Brandie, I sooo hear you on the shame showing up as anger and frustration. I don’t have a spouse to get critical with, but I do have a body to criticize, a self-image to tear apart, and even a child to critique, at my lowest points. I pick fights with myself and with my 7 month old. Neither really ends well, and usually ends up being about fear or shame. Fear that I am not being a good enough parent, or shame about various aspects of my past, including my childhood experiences and single mom-hood.

    As for me…I got kind of stuck in this chapter. I still feel like I need to reread it, honestly.

    1.) I’d say yes, to some degree I’m starting to become more conscious about what’s really going on in me, but that doesn’t mean I’m becoming skilled in discussing or even feeling it. When I’m feeling big anger or big fear, I get a specific knot and hardening in my stomach and start looking for a way to release it. But then the thought confetti starts and I look for other people to pin it on instead of going inward to see what’s been triggered. More often than not, I’m feeling embarrassed or ashamed about some aspect of myself/life. And more often than not, if it has to do with my ability to be a mother, I can trace it back to my feelings of worthlessness and shame over how Charlotte was conceived. So there’s that.

    2.) My experiences with CBT and DBT in treatment have helped me to take a step back and separate the facts from the emotions, but I do still struggle often. A lot of the time, when I’m at my least rational, it involves my mom or a close friend helping me process and come down off the ledge, so to speak. Usually what ends up coming out during the talk-through isn’t even related to what started the big feelings! My shame manifests itself in some ways that require a lot of positive self-talk and fact checking to get through. One example is shame surrounding breastfeeding. In the early weeks, my shame over my body, over being so promiscuous, and coupled with my buried shame from childhood trauma, made breastfeeding a horribly monumental task. I felt, at my least rational, that I was harming Charlotte somehow. I got angry, and I cried and I struggled every time I fed her because I thought the act of breastfeeding was somehow overstepping her boundaries and becoming sexually abusive. I resented breastfeeding, and I resented Charlotte. It took looking at the thoughts and fears full-on to determine that they weren’t true and that I wasn’t going to harm my baby by feeding her. I was nurturing my baby. I had to take a step back and give myself permission to be nurtured for a bit before I could let that reality sink in and accept that I was being a good mother. Sometimes now, if I’m feeling especially triggered, I can pump a bottle and let myself have that break. It helps. I still honestly don’t know how we made it through that without switching to formula. I’m so grateful for our village.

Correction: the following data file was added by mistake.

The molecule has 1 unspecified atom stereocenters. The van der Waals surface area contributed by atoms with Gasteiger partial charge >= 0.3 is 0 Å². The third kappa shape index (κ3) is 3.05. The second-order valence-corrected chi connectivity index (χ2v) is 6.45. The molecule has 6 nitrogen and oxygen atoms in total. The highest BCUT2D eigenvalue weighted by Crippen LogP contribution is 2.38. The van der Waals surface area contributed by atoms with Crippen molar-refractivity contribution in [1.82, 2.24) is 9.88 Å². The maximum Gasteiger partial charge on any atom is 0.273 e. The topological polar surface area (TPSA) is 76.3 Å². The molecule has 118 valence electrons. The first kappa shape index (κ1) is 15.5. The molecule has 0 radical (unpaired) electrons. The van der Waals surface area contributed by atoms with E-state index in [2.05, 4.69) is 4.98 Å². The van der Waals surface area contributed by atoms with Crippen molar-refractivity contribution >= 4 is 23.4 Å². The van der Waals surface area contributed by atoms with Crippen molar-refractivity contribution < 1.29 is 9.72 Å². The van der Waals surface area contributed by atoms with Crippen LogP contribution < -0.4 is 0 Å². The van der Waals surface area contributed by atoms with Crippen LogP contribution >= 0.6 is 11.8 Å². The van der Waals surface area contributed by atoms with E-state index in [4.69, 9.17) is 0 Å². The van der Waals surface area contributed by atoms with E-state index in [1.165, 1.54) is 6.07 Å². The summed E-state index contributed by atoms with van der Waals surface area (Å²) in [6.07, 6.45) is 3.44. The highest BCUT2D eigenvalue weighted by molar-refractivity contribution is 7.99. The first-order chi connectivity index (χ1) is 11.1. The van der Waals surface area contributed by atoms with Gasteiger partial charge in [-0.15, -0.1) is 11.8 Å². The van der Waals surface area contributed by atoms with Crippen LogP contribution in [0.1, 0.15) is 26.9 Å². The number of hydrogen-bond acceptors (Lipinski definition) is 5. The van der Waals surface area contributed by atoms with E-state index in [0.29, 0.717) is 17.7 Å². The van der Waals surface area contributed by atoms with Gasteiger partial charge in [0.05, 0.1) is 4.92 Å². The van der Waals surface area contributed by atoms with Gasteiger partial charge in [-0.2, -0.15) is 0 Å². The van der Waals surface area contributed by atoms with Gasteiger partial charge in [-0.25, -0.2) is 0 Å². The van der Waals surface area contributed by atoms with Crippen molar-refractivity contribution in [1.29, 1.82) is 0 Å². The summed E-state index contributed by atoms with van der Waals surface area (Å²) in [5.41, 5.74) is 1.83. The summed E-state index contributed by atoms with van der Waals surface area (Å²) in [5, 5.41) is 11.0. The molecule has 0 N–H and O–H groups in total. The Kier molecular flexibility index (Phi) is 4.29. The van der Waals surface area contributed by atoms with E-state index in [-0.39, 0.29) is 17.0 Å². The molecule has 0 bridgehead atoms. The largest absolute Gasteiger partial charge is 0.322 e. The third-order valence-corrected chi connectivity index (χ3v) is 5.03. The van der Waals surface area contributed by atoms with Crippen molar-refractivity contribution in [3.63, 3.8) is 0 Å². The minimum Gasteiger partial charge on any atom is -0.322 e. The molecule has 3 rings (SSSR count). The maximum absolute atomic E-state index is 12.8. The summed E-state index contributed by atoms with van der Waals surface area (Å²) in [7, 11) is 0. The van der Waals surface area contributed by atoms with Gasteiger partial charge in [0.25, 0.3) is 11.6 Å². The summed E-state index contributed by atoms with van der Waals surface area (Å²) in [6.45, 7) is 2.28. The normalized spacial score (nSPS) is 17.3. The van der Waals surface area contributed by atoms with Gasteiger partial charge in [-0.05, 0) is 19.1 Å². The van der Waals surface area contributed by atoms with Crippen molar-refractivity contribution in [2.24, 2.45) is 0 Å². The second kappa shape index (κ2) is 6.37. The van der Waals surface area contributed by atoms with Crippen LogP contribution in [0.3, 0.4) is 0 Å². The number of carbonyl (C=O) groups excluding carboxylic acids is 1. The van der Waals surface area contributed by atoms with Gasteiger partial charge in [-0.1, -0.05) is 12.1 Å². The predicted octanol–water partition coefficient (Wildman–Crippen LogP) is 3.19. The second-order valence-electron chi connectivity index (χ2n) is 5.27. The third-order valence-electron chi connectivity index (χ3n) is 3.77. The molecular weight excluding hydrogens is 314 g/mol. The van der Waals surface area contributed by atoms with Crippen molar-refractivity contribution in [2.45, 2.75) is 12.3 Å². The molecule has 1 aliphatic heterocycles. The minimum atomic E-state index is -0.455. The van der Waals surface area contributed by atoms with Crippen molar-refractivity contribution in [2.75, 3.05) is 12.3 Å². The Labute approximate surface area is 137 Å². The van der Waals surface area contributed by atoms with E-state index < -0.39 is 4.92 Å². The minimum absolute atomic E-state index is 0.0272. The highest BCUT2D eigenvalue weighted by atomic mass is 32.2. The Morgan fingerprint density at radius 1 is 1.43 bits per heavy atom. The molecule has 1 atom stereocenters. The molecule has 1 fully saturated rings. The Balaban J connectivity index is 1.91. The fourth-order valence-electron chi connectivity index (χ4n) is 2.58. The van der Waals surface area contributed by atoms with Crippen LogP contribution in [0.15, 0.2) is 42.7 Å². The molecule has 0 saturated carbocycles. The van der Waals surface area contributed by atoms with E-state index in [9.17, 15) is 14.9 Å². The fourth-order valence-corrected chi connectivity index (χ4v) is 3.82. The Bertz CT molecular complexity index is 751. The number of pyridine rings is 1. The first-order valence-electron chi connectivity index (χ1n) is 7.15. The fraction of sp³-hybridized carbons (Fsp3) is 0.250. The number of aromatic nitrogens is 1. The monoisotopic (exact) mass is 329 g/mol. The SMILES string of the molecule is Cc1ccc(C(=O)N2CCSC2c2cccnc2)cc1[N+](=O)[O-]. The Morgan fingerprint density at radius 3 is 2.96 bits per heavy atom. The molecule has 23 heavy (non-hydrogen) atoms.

3.) I would agree, that yes I am owning and sharing my story fully within my safe spaces. I am comfortable sharing bits and pieces (like above) in a public setting, but only if I’m feeling connected to it. I got way too good at sharing facts about myself (true or untrue) without connecting to them.

    4.) Ahh, I think this is the hardest part for me. I’m not good at asking for what I need – I’m more apt to go about it in a very convoluted way, or just blatantly act out in an effort to make others somehow know how to meet my needs. I’m also likely to joke about the things that are hurting me/causing me to feel less-than because asking for support feels too hard. Since having Charlotte, I’ve become a lot more aware of myself and my ability to reach out to my community, express struggles, and ask for help. That doesn’t mean I’m not still playing in the Shame Olympics in my head, and I do still struggle with sharing /those/ parts of me for fear of judgement. Places like my AA homegroup and Love Machine help, places that I can bring my shame to the surface and speak it while looking into the eyes of people who love me. That’s the hard part, the looking in the eyes. I can type out just about anything and send it, and I can tell it to the ground, but I can’t verbalize my inner turmoil and shame while looking at someone who cares. I guess it might go along with that nagging fear of rejection. It totally doesn’t work with the way I beat myself up. I can’t be loved and feel shame at the same time. Well, I can, it’s just hard. Work in progress.